The Indian CIO’s checklist for the H-1B season

As usual, there are more applicants for H-1B visas than there are available slots. What's a CIO to do?

If you are a CIO hiring or planning to hire IT professionals for onsite projects in the US, you will have to wait to see if luck favors you this season. For the second year in a row, the US Citizenship and Immigration Services (USCIS) has announced that the Congress-mandated cap of 65,000 applications has been reached within five days of starting to accept them from April 1, 2014.

The USCIS also said that it has received more than the limit of 20,000 H-1B petitions filed under the US advanced degree exemption. Having anticipated receiving petitions in excess of both caps, the USCIS intends to hold a lottery to select visa applicants. So CIOs have to wait for a computer-generated process to randomly select the number of petitions needed to meet the caps.

But remember, you still have until April 28 to avail yourself of visas that are exempt from the cap -- for instance, petitions filed on behalf of current H-1B workers who have been counted previously against the cap will not be counted towards the H-1B cap for FY 2015, which begins on October 1, 2014.

The entire outsourcing industry flourishing in India owes its success partly to the H-1B visa program, which allows IT companies to undertake onsite projects through the deployment of qualified professionals from India on “temporary employment.”

For Indian IT companies, the uncertainty of a lottery system for H-1B visas also brings with it the prospect of having to hire local talent at higher costs and training them for the job if they are not skilled or qualified enough.

With the immigration reform legislation yet to be passed, there are only 85,000 H-1B visas available for FY 2015. If the law is passed, CIOs will have some more leeway as it proposes to increase the annual H-1B visa cap for highly skilled workers from 65,000 to 110,000 per year and for science, technology, engineering, and math (STEM) visas from 20,000 to 25,000 per year. In total, there would be 135,000 H-1B visas available the first year that the law is enacted.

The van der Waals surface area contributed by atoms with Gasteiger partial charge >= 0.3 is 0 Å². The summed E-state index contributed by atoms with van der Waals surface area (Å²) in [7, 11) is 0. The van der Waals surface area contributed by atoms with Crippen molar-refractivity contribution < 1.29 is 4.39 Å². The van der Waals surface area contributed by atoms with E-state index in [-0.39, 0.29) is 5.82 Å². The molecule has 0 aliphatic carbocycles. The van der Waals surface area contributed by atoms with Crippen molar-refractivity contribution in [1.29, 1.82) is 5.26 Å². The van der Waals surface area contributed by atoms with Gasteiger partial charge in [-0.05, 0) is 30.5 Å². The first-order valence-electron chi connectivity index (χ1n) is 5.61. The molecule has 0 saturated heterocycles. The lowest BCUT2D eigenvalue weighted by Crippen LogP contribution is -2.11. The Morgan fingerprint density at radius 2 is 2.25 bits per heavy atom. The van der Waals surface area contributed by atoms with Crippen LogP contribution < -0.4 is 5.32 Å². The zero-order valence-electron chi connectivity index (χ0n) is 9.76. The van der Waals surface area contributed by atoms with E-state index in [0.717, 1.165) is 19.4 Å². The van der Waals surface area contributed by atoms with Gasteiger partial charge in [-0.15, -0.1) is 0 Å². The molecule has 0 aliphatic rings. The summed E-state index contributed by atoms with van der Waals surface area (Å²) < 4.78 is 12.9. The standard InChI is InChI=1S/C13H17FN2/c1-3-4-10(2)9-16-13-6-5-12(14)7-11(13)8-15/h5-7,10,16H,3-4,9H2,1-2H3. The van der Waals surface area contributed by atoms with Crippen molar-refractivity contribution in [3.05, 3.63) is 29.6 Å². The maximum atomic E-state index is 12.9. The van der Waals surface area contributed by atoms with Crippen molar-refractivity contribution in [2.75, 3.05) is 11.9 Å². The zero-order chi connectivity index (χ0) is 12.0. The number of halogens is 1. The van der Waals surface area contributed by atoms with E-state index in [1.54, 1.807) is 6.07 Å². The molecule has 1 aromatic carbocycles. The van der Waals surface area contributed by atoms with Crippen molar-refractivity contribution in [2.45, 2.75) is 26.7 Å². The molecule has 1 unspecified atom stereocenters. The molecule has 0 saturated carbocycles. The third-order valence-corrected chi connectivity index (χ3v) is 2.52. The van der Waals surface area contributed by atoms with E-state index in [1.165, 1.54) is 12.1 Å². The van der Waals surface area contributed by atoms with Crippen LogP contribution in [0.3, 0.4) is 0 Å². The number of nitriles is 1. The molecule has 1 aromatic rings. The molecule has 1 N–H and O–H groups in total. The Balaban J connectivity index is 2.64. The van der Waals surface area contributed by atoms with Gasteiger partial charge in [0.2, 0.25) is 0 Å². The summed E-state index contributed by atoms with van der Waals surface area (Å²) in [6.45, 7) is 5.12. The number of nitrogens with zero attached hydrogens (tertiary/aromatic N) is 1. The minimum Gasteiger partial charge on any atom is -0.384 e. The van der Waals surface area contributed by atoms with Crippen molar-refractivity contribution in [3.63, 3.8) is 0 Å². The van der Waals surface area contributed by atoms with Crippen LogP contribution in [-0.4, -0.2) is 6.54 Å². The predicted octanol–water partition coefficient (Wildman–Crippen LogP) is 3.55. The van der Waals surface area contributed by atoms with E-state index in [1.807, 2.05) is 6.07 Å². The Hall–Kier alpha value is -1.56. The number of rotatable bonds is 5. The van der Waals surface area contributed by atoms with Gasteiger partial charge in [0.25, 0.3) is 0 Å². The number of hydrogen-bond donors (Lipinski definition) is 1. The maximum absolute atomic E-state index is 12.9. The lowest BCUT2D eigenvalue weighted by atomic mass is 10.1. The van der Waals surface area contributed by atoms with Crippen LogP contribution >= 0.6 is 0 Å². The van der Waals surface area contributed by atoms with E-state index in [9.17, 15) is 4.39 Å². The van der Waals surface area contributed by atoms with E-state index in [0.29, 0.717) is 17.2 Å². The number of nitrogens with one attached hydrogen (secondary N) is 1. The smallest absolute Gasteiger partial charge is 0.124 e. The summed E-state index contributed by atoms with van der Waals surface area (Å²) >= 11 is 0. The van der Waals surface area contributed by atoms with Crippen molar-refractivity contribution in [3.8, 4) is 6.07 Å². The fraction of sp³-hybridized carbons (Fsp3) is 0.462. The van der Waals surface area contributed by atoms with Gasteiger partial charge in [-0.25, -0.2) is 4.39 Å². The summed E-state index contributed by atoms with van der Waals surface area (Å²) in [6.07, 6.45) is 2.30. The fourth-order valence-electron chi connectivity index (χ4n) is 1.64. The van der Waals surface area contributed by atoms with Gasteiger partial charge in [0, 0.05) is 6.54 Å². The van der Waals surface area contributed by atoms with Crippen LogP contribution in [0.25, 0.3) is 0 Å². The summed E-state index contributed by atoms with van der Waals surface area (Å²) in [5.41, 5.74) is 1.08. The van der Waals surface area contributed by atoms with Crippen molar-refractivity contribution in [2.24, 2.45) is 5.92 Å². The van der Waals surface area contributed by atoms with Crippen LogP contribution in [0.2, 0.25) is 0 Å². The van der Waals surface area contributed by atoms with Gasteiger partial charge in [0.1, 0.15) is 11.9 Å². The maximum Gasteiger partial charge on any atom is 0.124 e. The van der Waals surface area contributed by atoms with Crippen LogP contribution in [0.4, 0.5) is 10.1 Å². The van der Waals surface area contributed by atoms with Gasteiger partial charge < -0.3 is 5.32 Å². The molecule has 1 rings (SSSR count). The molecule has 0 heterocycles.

In fact, the speed with which the cap is reached year after year is reason enough for the IT industry to lobby for speedy reforms, as it is clear that there is a huge demand for qualified skilled technology workers in the US.

There may be some relief in the form of some new rules: For instance, the White House has said in a statement yesterday that spouses of high-skilled workers on H-1B visas would also be authorized to work in the US in order to strengthen American innovative competitiveness.

Another proposed legislation, the Startup Visa Act 3.0 also envisions grant of visas for foreign entrepreneurs to start new companies in the US, with investments from US venture capitalists and providing employment to US citizens.

However, until these reforms do take place, every CIO who is counting on H-1B visas should set the process in motion well in advance. Here is a checklist to comply with in case you missed the bus this year:

  • The applicant should clearly establish an employer-employee relationship with the petitioning US employer. In the case of a startup, entrepreneur, or co-founder, evidence should be provided that there is a separate board of directors that has the ability to hire, fire, pay, supervise, or otherwise control the beneficiary’s employment.
  • The applicant’s job should qualify as a specialty occupation -- with a minimum requirement of Bachelor’s degree to fulfill the duties.
  • The applicant should be paid at least the actual or prevailing wage of the occupation, whichever is higher. A labor condition application, certified by the Secretary of Labor for the said position, should be filed to back this.
  • Make sure an H-1B visa number is provided within the prescribed cap, unless the application is cap exempt.

In addition to the above, CIOs should also ensure compliance under the Patient Protection and Affordable Health Care Act. They should know that they would face a penalty tax if they do not provide "minimum essential cover." The "employer shared responsibility" mandates that even if one employee receives premium tax credit under Obamacare, the employer will attract a penalty, calculated as explained here. So when Indian outsourcing companies sign those contracts with US clients for onshore projects, they have to take into account the additional costs in terms of ensuring health insurance for employees. Judging by the flood of petitions, the H-1B is still proving to be the more viable option.

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